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ADHD Is a Nutritional Problem Not a Mental One

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Attention deficit hyperactivity disorder (ADHD) diagnoses are becoming more and more common in children. But are all of these diagnoses really necessary? And are medications the only answer? Or might it be more important to look at ADHD nutrition for the answer?

In this article, I explain why it is so important to look at the diet when it comes to hyperactivity and other behaviors of ADHD. I also discuss some simple steps you can take to help your child find more balance and calm.

In this article:

  1. The ADHD diagnosis hoax
  2. The link between ADHD and nutrition
  3. 5 Dietary changes that can help ADHD symptoms
  4. The bottom line on ADHD and nutrition
     
ADHD written on a piece of paper with colored crayons | ADHD Is a Nutritional Problem, Not a Mental One

 

The ADHD diagnosis hoax

First, let's talk about how attention deficit hyperactivity disorder (ADHD) is diagnosed in children.

In my opinion, these ADHD diagnoses in young kids are a real scam. As you'll see below, the "symptoms" that are included in ADHD diagnosis are really just normal behaviors for most children.

Here is how they would diagnose ADHD in a second grader.

  • Has trouble getting started on tasks (getting dressed, putting away toys, etc.).
  • Ignores directions or delays following directions.
  • Has a hard time sitting during meals.
  • Fidgets and talks when expected to be quiet.
  • Has trouble stopping one activity to begin another.
  • Struggles to slow down enough to do things carefully.
  • Needs to be reminded a lot to stop and listen.
  • Has a harder time paying attention.
  • Grabs things without permission.
  • Is unable to wait for directions.
  • Takes too much time to complete tasks.
  • Has trouble recalling facts they just learned.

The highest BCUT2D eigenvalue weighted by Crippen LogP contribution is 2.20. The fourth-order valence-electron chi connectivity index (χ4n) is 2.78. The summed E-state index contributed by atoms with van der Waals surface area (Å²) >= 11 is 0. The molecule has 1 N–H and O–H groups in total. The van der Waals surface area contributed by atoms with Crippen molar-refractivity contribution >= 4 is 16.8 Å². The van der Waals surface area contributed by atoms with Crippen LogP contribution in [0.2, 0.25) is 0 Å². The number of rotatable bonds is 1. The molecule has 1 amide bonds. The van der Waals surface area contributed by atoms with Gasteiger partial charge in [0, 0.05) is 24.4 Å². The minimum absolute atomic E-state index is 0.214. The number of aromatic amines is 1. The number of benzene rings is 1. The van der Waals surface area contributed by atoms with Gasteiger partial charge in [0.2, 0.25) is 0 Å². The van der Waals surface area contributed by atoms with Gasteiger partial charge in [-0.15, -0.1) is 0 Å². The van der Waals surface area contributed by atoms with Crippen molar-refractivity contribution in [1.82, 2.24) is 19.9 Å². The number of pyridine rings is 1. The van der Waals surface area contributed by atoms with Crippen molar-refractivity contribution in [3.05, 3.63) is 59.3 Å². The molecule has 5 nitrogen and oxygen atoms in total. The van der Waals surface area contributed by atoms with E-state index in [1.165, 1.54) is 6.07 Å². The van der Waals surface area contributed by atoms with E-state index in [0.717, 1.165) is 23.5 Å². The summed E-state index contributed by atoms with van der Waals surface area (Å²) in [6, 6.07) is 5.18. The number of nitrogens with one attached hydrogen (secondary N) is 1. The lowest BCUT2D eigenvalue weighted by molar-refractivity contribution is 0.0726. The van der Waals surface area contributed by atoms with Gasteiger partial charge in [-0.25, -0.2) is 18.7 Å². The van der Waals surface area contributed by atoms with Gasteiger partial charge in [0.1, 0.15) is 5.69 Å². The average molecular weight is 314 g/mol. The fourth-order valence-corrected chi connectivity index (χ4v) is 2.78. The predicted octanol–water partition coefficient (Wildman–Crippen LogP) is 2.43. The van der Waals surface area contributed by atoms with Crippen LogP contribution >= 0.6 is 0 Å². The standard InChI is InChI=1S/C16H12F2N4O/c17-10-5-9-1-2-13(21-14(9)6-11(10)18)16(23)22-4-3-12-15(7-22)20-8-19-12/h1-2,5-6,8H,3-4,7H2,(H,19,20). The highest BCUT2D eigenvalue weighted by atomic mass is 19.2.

• Gets upset or annoyed over minor frustrations.
  • Often leaves the seat in a classroom or other situation when they are supposed to be sitting.
  • Often runs about and climbs when inappropriate.
  • Has difficulty playing or engaging in activities quietly.
  • Is often on the go, as if driven by a motor.
  • Talks excessively.

Now for all you parents out there, how many of these items are out of the ordinary for any child? This list of ADHD criteria are all behaviors that can be completely normal for a second-grade child.

Putting a kid in a seat and expecting them to sit calmly for long periods of time is not natural. Nor is it natural to expect them to play quietly or not talk too much.

If we keep telling kids to be quiet, slow down, stop, and wait, then we are going to cause problems. We just aren't being realistic about what "normal" is for a child.

A frustrated young boy sits on a classroom chair, getting in trouble from adult pointing finger


Far too often, kids with these behaviors get labeled with ADHD, and then they are just put on ADHD drugs. If you want to read more about this issue, I recommend the book The Hyperactivity Hoax by Sydney Walker, M.D.

Ultimately, I believe the ADHD diagnosis for kids is a scam.

But for some kids, I do think these kinds of behaviors can become a little more common. And sometimes they can raise some problems.

So, when hyperactivity behaviors become excessive, what can we do to help our kids find a little more balance?

We need to look to the diet.

The link between ADHD and nutrition

For kids who experience more hyperactivity than others, I believe the answer lies in the diet. If their nutrition could be improved, in most cases their behaviors would improve as well.

Psychologists never look at the diet, but it can be a very powerful tool.

In my opinion, ADHD is a nutritional issue, not a mental issue. If we address the diet and make some simple changes, then things can vastly improve.

Nutrition can affect brain functioning and ADHD for many reasons. These reasons include:

  • Brain cells and neurotransmitters require nutrients from the diet to function properly.
  • Vitamins and minerals can help calm the nervous system. They can also promote healthy cognitive function.
  • Certain dietary patterns deplete your body of the nutrients your brain needs to stay healthy.
  • Blood sugar swings impact mood, energy levels, irritability, concentration, and more.
  • Certain foods and additives can be toxic and result in symptoms.

ADHD symptoms are related to brain activity being a bit out of whack and imbalanced. So addressing nutrition can be a very effective way to calm things down and bring things back into balance for your child.